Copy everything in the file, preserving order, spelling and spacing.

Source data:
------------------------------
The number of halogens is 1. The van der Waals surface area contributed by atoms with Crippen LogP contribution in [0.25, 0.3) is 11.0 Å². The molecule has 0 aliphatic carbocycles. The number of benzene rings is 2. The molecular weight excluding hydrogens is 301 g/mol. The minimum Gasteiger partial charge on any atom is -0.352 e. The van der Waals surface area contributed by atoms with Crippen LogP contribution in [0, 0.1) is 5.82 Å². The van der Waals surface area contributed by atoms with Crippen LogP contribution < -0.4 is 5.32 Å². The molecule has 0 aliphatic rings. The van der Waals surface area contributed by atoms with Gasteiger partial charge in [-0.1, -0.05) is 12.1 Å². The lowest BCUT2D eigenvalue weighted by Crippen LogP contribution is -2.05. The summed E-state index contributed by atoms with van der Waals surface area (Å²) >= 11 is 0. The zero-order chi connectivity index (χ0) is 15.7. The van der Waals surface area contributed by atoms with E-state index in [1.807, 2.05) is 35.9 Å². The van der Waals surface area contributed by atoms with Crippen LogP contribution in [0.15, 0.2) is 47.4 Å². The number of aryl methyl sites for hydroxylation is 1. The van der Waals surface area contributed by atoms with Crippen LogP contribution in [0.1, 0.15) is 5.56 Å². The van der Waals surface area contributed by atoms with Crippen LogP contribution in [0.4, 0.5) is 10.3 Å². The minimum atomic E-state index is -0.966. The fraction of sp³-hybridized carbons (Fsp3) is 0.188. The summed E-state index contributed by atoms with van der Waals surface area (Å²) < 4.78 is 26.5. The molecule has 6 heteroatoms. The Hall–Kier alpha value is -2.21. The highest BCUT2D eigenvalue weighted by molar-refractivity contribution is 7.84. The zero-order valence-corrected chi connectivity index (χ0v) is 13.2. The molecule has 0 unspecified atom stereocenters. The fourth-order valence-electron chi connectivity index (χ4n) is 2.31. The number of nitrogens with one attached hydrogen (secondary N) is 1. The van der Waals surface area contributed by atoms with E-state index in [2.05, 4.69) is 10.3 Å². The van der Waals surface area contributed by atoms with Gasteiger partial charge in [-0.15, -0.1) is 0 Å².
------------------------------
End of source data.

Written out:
The number of halogens is 1. The van der Waals surface area contributed by atoms with Crippen LogP contribution in [0.25, 0.3) is 11.0 Å². The molecule has 0 aliphatic carbocycles. The number of benzene rings is 2. The molecular weight excluding hydrogens is 301 g/mol. The minimum Gasteiger partial charge on any atom is -0.352 e. The van der Waals surface area contributed by atoms with Crippen LogP contribution in [0, 0.1) is 5.82 Å². The van der Waals surface area contributed by atoms with Crippen LogP contribution < -0.4 is 5.32 Å². The molecule has 0 aliphatic rings. The van der Waals surface area contributed by atoms with Gasteiger partial charge in [-0.1, -0.05) is 12.1 Å². The lowest BCUT2D eigenvalue weighted by Crippen LogP contribution is -2.05. The summed E-state index contributed by atoms with van der Waals surface area (Å²) >= 11 is 0. The zero-order chi connectivity index (χ0) is 15.7. The van der Waals surface area contributed by atoms with E-state index in [1.807, 2.05) is 35.9 Å². The van der Waals surface area contributed by atoms with Crippen LogP contribution in [0.15, 0.2) is 47.4 Å². The number of aryl methyl sites for hydroxylation is 1. The van der Waals surface area contributed by atoms with Crippen LogP contribution in [0.1, 0.15) is 5.56 Å². The van der Waals surface area contributed by atoms with Crippen LogP contribution in [0.4, 0.5) is 10.3 Å². The minimum atomic E-state index is -0.966. The fraction of sp³-hybridized carbons (Fsp3) is 0.188. The summed E-state index contributed by atoms with van der Waals surface area (Å²) < 4.78 is 26.5. The molecule has 6 heteroatoms. The Hall–Kier alpha value is -2.21. The highest BCUT2D eigenvalue weighted by molar-refractivity contribution is 7.84. The zero-order valence-corrected chi connectivity index (χ0v) is 13.2. The molecule has 0 unspecified atom stereocenters. The fourth-order valence-electron chi connectivity index (χ4n) is 2.31. The number of nitrogens with one attached hydrogen (secondary N) is 1. The van der Waals surface area contributed by atoms with E-state index in [2.05, 4.69) is 10.3 Å². The van der Waals surface area contributed by atoms with Gasteiger partial charge in [-0.15, -0.1) is 0 Å².